Heathrow, March 23
Vancouver to Heathrow sharing my corner of the AC flying canoe with a nice Norwegian herring fisherman. Really! After the first two hours I couldn't tell he fished at all.
The Norwegians have discovered Revelstoke as a ski haven. Granted the mountain is sublime and the snow light and fluffy but I suspect the main attraction is the price. These young Nordic gods can descend on the village, ski the mountains for a week, and fly home for the price of a cup of coffee in Oslo.
After arriving and making my way from Terminal 3 to Terminal 1 I found myself craving a plate of smoked herring. Odd as I normally don't like smoked fish. Luckily there's just enough time in Heathrow to sample the ale list at The Tin Goose. I've started with a pint of London Pride; it has a fruity after taste.
The place is full of pale Irish faces wearing rugby union green shirts and sporting some massive hangovers from Ireland's defeat of the Welsh for the Six Nations cup. Normally the Irish accent is a lilting thing of beauty but these voices are ruined wrecks from 80 minutes of singing and god knows how many hours of drinking. I share a pint of Guinness with a few before drifting off to make my connections to Amsterdam.
This of course is not a usual kayaking trip. Normally if I'm crossing the Atlantic I'm heading for the Irish Sea but this time the destination is not adventure but romance. I'm “hoookiing” up with my beautiful wife in Amsterdam for a few days then it's down to Paris where we honeymooned 23 years ago. I may find time to check out kayaking on the Seine – not likely.
Wednesday March 24
It's now early Wednesday morning and my beautiful wife is upstairs fast asleep. It's raining hard in Amsterdam. Is there any other way. From my window seat at the Port de Cleve hotel I look across the Estrada at an ancient protestant church. Built in the traditional cross shape the Dutch have managed to squeeze in a house between the balustrades. Very practical.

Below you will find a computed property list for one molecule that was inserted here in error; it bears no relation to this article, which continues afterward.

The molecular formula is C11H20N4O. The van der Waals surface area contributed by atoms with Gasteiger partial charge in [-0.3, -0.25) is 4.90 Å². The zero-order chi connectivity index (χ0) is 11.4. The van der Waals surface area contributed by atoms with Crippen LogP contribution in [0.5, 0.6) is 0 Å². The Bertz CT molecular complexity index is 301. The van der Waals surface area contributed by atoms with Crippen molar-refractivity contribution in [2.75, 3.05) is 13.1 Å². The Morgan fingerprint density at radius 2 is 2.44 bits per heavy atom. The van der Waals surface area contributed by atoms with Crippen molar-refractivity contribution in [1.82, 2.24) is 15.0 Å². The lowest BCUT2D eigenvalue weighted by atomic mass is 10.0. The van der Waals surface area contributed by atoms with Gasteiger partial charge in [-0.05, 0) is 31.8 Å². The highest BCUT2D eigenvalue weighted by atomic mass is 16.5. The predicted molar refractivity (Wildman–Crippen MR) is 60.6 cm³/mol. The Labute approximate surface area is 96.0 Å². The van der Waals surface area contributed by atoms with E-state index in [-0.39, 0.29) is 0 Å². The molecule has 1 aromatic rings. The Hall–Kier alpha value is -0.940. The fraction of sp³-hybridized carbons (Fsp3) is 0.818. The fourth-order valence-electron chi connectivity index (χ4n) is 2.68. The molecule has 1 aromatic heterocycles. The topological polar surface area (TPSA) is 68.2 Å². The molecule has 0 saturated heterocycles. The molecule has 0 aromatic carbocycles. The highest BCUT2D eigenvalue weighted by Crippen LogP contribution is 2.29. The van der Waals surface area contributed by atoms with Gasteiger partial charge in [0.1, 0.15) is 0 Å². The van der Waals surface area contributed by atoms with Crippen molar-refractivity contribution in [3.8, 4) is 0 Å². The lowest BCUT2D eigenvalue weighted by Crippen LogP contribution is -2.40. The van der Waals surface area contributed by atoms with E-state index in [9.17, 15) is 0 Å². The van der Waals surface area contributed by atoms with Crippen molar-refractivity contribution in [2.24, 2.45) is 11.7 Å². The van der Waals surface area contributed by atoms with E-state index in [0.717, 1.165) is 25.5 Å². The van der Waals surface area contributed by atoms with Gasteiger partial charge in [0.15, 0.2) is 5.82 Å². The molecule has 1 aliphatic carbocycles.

Yesterday we visited the Vincent van Gogh museum and took in “The Colour's of the Night” show. Obviously Van Gogh was a tortured genius but I had no idea that his entire body of work, about 800 paintings, was created in only ten years.
Van Gogh's legacy is not just the wonderful works of art that he created but through that art he allows us to travel through time. Sit in front of one of his pastoral scenes or better yet the night sky over the City of Rhone and you find yourself transported back in time. His landscapes be they the rural views of Holland or the city scenes of Paris and the various villages he lived in are riveting.
Of course the show is extremely popular. Tourists, locals students and school children under the respectful care of curators vie for viewing space. I enjoy listening in as the curators explain this or that aspect of various works. Of course I cannot comprehend a word, but it's a hardly necessary as the passion and respect they convey is universal.
We use an audio headset to help fill in the gaps in our knowledge of Van Gogh. These things are both a blessing and a curse. They educate but I find some of the interpretations just silly. You get a priest like voice, after all they invented interpretive mumble jumble, intoning the listener to; “Look at how Van Gogh has caste the mans face in light and shadow to depict the mans melancholy, regret and sadness of his character.” Well how do you know! Maybe he's just lost a hundred guilders betting on the wrong cards. I much prefer it when the curators stick to the facts and leave the impressions and interpretations to the viewer.
The crowds in the museum can be diverting yet there are roses amongst the brambles. A young woman just on the cusp of womanhood walks across the room. I only see her face in profile framed by her long brown hair but her poise and grace is electric. Like many Dutch women she is fashionably dressed in high leather boots, black tights and a short flirty skirt. I shamelessly watch as she walks across the gallery. Quickly I look about and find at least a half dozen people watching her, yet she's oblivious. All too soon she disappears around a corner fleetingly, like the sun light on Van Gogh's fields of wheat, she's gone. For a moment I thought I could hear a chuckle and a sigh of appreciation. The old master certainly had and eye for beauty.